This morning I read of the resignation of a man who was in leadership of a similar ministry. He admitted his failures, took responsibility, stepped down, and yet the consequences are still rife for him—and us, the Church. Even if I did not prescribe to his particular brand of faith or practice, the ache of a fallen brother sits deep in my stomach this morning. I did not celebrate him or his ministry, nor do I cast a judgmental finger in his direction. His sin was taking his eyes off Christ—for one moment or one month, it matters not. My sin is a constant same.

There will be three responses to his sin:

1. Some will call attention to it and cackle something like, “See? This man who espoused these doctrines with which I disagreed fell, therefore everything he espoused is wrong.” The bible has something to say about this: “[Love] does not rejoice with wrongdoing (either the doctrine or the sin), but rejoices with the truth.”

The truth is this man confessed and repented. We rejoice at that. His sin is not related to his doctrine except that anything can become an ultimate thing—and something did in his case. Something other than Christ.

2. Some who should say something will not say anything. There is this strange phenomenon within the Church. When someone falls on the other side of the fence, we write blogs, we tweet, we caution, we make a fuss—we are the pharisees who thank God we are not like those people. But when someone nearer to us theologically or ideologically falls or fails, we keep our mouth tightly shut. I think that closed-mouth tendency is good in some ways. Love covers a multitude of sins and all that. But what love does not do is ignore the level ground before the cross. Love acknowledges that none of us are exempt from taking our eyes off Christ. Love says, “He failed, yes. But for the grace of God, here go I…”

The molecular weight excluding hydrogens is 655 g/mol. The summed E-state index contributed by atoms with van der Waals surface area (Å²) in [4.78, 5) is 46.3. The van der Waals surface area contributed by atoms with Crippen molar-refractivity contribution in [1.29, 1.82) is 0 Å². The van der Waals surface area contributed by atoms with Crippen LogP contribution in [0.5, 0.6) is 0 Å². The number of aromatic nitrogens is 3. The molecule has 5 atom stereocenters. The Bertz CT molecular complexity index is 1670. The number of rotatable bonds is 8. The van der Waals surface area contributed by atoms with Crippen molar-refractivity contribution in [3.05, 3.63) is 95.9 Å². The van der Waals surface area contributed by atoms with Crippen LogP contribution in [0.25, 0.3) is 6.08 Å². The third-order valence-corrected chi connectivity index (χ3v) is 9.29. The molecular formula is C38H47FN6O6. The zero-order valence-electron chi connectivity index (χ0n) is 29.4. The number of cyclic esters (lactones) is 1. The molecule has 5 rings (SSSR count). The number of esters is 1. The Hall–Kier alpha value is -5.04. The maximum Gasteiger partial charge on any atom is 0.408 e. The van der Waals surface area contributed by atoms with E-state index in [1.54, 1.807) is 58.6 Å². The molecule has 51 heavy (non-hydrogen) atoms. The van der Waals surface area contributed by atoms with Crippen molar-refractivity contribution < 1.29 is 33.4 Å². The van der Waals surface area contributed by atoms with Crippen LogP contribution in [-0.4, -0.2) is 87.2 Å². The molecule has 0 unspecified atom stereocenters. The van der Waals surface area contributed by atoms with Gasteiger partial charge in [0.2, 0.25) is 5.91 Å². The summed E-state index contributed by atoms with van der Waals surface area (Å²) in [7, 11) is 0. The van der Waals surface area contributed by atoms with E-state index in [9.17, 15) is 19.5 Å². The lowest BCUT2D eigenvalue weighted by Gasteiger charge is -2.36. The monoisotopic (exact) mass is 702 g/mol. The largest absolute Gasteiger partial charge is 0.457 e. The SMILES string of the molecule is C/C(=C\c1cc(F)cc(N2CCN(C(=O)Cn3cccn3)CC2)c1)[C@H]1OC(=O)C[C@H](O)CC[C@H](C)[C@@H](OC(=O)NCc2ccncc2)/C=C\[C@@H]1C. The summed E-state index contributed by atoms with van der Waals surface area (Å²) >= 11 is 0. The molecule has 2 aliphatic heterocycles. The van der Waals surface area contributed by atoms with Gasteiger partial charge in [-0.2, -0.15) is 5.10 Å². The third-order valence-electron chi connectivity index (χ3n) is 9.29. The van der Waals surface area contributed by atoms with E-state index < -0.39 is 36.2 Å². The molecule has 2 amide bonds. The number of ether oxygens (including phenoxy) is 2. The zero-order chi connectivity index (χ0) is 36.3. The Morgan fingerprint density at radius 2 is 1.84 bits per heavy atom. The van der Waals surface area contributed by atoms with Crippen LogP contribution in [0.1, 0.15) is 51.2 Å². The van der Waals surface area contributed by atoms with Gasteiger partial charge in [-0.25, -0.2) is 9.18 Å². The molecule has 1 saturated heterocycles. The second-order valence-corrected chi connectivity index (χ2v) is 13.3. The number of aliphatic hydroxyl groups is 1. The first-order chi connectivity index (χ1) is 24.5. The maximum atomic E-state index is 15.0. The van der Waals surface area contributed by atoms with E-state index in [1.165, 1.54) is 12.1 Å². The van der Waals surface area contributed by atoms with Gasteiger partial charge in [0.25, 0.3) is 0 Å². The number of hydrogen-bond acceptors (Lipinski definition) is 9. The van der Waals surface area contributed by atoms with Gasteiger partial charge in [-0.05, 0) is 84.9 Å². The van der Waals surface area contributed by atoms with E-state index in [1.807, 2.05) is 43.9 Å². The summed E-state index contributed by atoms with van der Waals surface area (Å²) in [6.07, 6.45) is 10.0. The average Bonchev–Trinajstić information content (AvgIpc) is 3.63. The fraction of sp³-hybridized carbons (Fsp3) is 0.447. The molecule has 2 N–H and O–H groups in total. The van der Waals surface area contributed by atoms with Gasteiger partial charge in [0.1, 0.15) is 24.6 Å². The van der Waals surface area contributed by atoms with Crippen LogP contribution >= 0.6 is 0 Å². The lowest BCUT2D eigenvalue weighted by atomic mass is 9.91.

3. The third response, and I think the one we ought to do first and foremost, is to pray. If we are in a local church we have a pastor or more than one, and our minds ought to first go to them. Men who are in leadership are not exempt from failing, struggling, or fearing. I have written about this before, but more than opinions on how to handle this particular fallout, we ought to pray for our pastors and leaders. They are mere men. Real men, if you will. Made from flesh and blood and all the same things we are. You can cognitively believe any doctrine you want, but at the end of the day you are still a man or woman with a propensity toward sinfulness.

Pray for your leaders. In times like this when they watch a brother fall, they are praying more deeply and fervently that they would not fall, that they would stand accountable for us with clean hands and a pure heart.

Pray the same for them.

lion

It is a strange thing to be grateful for sight, but all this week I grovel low and weep at the sight of sight. It comes in waves and it comes slowly at seemingly inopportune moments, but it comes just the same, warning me of paths ahead.